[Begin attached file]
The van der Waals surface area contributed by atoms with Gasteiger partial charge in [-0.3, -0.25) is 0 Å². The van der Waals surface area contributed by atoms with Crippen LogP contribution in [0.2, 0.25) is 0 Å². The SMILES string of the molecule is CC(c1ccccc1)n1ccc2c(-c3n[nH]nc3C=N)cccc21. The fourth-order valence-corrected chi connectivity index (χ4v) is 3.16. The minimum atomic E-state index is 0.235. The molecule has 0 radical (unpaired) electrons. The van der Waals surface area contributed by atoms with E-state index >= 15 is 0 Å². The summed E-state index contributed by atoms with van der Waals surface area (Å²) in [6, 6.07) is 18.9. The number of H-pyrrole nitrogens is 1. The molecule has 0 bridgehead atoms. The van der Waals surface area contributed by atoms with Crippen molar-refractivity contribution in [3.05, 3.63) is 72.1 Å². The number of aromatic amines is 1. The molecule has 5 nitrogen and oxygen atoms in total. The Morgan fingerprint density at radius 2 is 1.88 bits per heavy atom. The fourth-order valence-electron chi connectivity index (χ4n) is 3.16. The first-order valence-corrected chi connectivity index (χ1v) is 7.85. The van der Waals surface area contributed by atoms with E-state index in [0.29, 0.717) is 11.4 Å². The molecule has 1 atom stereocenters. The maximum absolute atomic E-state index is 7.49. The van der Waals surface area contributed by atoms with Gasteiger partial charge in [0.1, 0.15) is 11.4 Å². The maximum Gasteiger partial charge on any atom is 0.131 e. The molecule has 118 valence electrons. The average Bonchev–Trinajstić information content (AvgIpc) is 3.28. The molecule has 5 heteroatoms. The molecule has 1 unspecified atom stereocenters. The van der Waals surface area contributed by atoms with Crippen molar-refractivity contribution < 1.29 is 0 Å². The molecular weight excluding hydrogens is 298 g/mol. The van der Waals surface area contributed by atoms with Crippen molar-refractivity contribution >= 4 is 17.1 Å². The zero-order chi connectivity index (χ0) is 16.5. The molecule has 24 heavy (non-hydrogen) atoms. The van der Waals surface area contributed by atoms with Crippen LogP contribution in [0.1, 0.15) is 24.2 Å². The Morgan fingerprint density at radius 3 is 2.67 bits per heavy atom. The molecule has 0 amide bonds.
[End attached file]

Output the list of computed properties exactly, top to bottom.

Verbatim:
The van der Waals surface area contributed by atoms with Gasteiger partial charge in [-0.3, -0.25) is 0 Å². The van der Waals surface area contributed by atoms with Crippen LogP contribution in [0.2, 0.25) is 0 Å². The SMILES string of the molecule is CC(c1ccccc1)n1ccc2c(-c3n[nH]nc3C=N)cccc21. The fourth-order valence-corrected chi connectivity index (χ4v) is 3.16. The minimum atomic E-state index is 0.235. The molecule has 0 radical (unpaired) electrons. The van der Waals surface area contributed by atoms with E-state index >= 15 is 0 Å². The summed E-state index contributed by atoms with van der Waals surface area (Å²) in [6, 6.07) is 18.9. The number of H-pyrrole nitrogens is 1. The molecule has 0 bridgehead atoms. The van der Waals surface area contributed by atoms with Crippen molar-refractivity contribution in [3.05, 3.63) is 72.1 Å². The number of aromatic amines is 1. The molecule has 5 nitrogen and oxygen atoms in total. The Morgan fingerprint density at radius 2 is 1.88 bits per heavy atom. The fourth-order valence-electron chi connectivity index (χ4n) is 3.16. The first-order valence-corrected chi connectivity index (χ1v) is 7.85. The van der Waals surface area contributed by atoms with E-state index in [0.29, 0.717) is 11.4 Å². The molecule has 1 atom stereocenters. The maximum absolute atomic E-state index is 7.49. The van der Waals surface area contributed by atoms with Gasteiger partial charge in [0.1, 0.15) is 11.4 Å². The maximum Gasteiger partial charge on any atom is 0.131 e. The molecule has 118 valence electrons. The average Bonchev–Trinajstić information content (AvgIpc) is 3.28. The molecule has 5 heteroatoms. The molecule has 1 unspecified atom stereocenters. The van der Waals surface area contributed by atoms with Crippen molar-refractivity contribution < 1.29 is 0 Å². The molecular weight excluding hydrogens is 298 g/mol. The van der Waals surface area contributed by atoms with Crippen molar-refractivity contribution >= 4 is 17.1 Å². The zero-order chi connectivity index (χ0) is 16.5. The molecule has 24 heavy (non-hydrogen) atoms. The van der Waals surface area contributed by atoms with Crippen LogP contribution in [0.1, 0.15) is 24.2 Å². The Morgan fingerprint density at radius 3 is 2.67 bits per heavy atom. The molecule has 0 amide bonds.